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  1. #1
    Uranium Lounger CWBillow's Avatar
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    Recovery Console

    Assuming you have Win2K installed over Win98 (Dos), why use the Recovery Console instead of Dos directly -- chkdsk, scandisk, et al...?

    Chuck Billow
    -------------------------------------------------
    "Good judgment comes from experience, and experience - well, that comes from poor judgment."

    ~ A(lan) A(lexander) Milne (1882-1956)- "House at Pooh Corner"

  2. #2
    Uranium Lounger
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    Re: Recovery Console

    <hr>why use the Recovery Console instead of Dos directly<hr>
    Because the Recovery Console supports the security model of Windows 2000/XP and is designed specifically for it. You can do some things in pure DOS, but you could also cause problems if you are not 100% sure what you are doing. Additionally, from DOS, you do not have the advanced commands that allow you to repair the boot sector/MBR of your hard drive, along with a few other tools.

    Think of it this way, it is a more powerful (in many ways) command line environment than DOS. Super DOS maybe? <img src=/S/scratch.gif border=0 alt=scratch width=25 height=29>
    -Mark

  3. #3
    Uranium Lounger CWBillow's Avatar
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    Re: Recovery Console

    Mark:

    MOW I' AM curious...

    My daughter's PC was running W2K under ntfs... then the problems started...

    the hard drive is recognized at bootup by cmos, but not seen past that...

    Is this a corrupted MBR?

    Could this be fixed within RC, and if so how?

    I was thinking of installing the drive in my machine as a "second" and then doing "whatever"...

    Ideas?

    Chuck
    -------------------------------------------------
    "Good judgment comes from experience, and experience - well, that comes from poor judgment."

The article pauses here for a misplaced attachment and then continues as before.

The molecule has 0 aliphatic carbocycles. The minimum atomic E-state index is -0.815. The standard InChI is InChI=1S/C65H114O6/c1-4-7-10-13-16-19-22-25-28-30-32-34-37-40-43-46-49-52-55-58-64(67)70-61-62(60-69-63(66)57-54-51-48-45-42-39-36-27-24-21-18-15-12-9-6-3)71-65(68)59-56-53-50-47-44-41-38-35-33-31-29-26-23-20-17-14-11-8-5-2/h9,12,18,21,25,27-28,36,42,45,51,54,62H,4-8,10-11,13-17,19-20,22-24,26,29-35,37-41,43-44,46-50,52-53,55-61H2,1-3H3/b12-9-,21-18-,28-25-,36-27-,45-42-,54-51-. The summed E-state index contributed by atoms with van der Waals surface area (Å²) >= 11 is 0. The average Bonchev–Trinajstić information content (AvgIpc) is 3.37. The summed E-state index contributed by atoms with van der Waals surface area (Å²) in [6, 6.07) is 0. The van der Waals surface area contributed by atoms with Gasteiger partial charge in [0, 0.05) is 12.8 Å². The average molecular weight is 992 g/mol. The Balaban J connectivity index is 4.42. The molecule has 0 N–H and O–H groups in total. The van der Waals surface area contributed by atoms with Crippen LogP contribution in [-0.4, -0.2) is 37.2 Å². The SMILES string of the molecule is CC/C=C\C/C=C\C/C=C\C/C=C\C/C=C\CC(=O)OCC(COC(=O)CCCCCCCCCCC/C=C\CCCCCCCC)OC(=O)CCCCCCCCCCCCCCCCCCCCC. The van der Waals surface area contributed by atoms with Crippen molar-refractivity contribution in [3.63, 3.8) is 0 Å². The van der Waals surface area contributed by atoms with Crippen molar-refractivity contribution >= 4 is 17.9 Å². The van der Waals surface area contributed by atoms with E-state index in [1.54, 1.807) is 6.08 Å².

~ A(lan) A(lexander) Milne (1882-1956)- "House at Pooh Corner"

  4. #4
    Uranium Lounger
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    Re: Recovery Console

    When you say that the drive was not seen past the CMOS, what exactly do you mean? The operating system could not find a fixed disk and would not boot, or do you mean that by booting with a DOS startup disk you could see nothing?

    NTFS partitions are not visible from a DOS startup disk. On an NTFS machine, only the recovery console can read and write to an NTFS formatted partition.

    It could be a corrupt MBR, but I have no idea how far you are getting in the boot process or what happens when it fails. Can you provide some additional detail?

    For the record, fixing the MBR or the boot sector in the recovery is accomplished by:

    <pre>FIXMBR</pre>

    To fix the master boot record, and
    <pre>FIXBOOT</pre>

    To fix the boot sector.

    For a complete list of Recovery Console commands, type HELP at the RC console prompt. (The commands are all case INsensitive). The Repair installation option also checks these items for you and will automagically repair them if needed. This is a better option for fixing low level disk problems.
    -Mark

  5. #5
    Uranium Lounger CWBillow's Avatar
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    Re: Recovery Console

    Mark:

    When I turn on the machine, CMOS (?) shows the drive...

    But the minute there is any attempt at bootup, there is a "no drive" message.

    Since my pc is Win2K installed over W98 (dos), will my rc see a second disk if I put it in my pc, since the second drive is ntfs?